Penn State's Center for Education and Civil Rights hosted a day long convening for 150 educators and policymakers. U.S. public schools now have a majority students of color yet are increasingly segregated by race and class—as are many of the communities around the country. School integration is an important evidence-based strategy that can improve academic and social outcomes for students from all racial and economic backgrounds. In this new era, however, it can be difficult to know what type of diversity policies are both effective and permissible.
School leaders worked alongside one another, advocates, and researchers on learning more about various aspects of designing, implementing, and sustaining student assignment plans that promote racial and socioeconomic diversity. This meeting also included new research about what diversity efforts districts are undertaking and what is known about the effectiveness of these models (see links below). Participants learned from one another about local successes and challenges regarding the design of diversity plans as well as how to effectively communicate about the plan with local communities. Outcomes included:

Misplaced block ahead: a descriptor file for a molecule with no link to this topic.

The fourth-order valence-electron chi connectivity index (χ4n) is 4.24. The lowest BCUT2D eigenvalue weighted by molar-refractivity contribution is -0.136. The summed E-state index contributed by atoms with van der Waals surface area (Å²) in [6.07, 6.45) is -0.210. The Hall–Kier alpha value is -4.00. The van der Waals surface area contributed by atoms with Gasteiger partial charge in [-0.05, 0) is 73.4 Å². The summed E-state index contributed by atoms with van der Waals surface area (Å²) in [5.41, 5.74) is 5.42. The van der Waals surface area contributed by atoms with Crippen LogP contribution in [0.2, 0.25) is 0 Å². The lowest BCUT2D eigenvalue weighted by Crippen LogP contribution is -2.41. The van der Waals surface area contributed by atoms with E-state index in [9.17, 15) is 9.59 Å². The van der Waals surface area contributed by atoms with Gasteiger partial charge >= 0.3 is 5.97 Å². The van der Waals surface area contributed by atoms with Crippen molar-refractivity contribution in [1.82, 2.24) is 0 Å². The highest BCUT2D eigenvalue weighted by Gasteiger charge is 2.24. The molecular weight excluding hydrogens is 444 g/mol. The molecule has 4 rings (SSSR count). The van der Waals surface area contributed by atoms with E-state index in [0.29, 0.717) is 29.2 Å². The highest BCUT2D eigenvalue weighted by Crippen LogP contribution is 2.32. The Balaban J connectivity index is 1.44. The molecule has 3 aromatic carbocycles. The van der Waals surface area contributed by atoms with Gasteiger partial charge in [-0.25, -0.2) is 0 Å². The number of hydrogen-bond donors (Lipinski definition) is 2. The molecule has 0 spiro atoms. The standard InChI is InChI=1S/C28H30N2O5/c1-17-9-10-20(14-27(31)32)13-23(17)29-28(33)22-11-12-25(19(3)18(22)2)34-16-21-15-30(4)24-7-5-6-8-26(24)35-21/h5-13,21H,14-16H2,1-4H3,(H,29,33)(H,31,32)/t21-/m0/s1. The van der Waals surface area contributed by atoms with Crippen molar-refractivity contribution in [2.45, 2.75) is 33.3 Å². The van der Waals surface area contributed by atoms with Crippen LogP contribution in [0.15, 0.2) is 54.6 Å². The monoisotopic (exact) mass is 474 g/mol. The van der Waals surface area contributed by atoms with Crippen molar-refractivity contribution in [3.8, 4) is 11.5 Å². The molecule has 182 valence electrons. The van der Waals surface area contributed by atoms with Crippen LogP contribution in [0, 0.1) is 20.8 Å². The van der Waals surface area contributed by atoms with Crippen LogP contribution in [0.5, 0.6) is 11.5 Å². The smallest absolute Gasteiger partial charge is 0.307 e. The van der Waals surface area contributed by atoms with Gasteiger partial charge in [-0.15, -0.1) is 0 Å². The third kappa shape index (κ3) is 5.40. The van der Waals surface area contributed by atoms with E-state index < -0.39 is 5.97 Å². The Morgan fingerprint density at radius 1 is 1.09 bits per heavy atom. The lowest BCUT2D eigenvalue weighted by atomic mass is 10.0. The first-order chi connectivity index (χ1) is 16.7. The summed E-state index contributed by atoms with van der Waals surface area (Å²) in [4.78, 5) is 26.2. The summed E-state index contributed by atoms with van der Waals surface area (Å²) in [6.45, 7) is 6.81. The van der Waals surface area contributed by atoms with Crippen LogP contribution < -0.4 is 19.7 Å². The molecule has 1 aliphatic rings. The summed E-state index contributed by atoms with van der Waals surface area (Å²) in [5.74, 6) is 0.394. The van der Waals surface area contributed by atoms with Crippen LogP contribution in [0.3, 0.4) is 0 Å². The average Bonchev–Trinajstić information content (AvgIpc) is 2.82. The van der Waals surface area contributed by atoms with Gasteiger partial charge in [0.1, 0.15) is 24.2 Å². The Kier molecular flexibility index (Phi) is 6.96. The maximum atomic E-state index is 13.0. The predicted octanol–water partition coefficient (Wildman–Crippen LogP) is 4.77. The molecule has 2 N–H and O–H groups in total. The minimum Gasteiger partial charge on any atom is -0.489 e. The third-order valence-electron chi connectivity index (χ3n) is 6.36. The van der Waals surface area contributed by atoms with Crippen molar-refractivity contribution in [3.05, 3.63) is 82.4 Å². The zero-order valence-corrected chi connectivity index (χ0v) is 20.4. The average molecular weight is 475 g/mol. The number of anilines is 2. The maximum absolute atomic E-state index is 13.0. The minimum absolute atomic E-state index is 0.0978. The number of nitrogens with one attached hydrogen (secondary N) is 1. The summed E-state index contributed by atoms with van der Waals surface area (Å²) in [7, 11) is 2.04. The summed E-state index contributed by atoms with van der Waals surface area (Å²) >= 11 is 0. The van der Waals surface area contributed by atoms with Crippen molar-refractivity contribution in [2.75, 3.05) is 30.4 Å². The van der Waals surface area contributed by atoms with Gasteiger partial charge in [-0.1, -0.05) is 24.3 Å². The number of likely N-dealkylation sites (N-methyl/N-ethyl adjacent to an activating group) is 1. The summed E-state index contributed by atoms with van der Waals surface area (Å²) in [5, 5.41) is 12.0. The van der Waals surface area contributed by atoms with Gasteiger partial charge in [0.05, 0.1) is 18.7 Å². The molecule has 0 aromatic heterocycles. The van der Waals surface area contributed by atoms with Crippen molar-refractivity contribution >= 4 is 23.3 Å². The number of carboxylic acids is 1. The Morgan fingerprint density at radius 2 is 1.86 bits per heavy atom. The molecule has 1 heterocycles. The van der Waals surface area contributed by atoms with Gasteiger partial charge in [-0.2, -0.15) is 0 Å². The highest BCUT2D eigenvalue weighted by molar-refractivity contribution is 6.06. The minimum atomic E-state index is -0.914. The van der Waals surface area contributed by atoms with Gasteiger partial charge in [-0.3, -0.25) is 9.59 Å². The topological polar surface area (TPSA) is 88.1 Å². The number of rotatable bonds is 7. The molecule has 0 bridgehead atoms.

- Establishing on-going support networks for districts and charter schools;
- Providing school leaders with research to assist them wherever they are in the process of considering or implementing racial and socioeconomic diversity efforts; and
- Learning about other resources that can assist with integration efforts.
This event was co-sponsored by: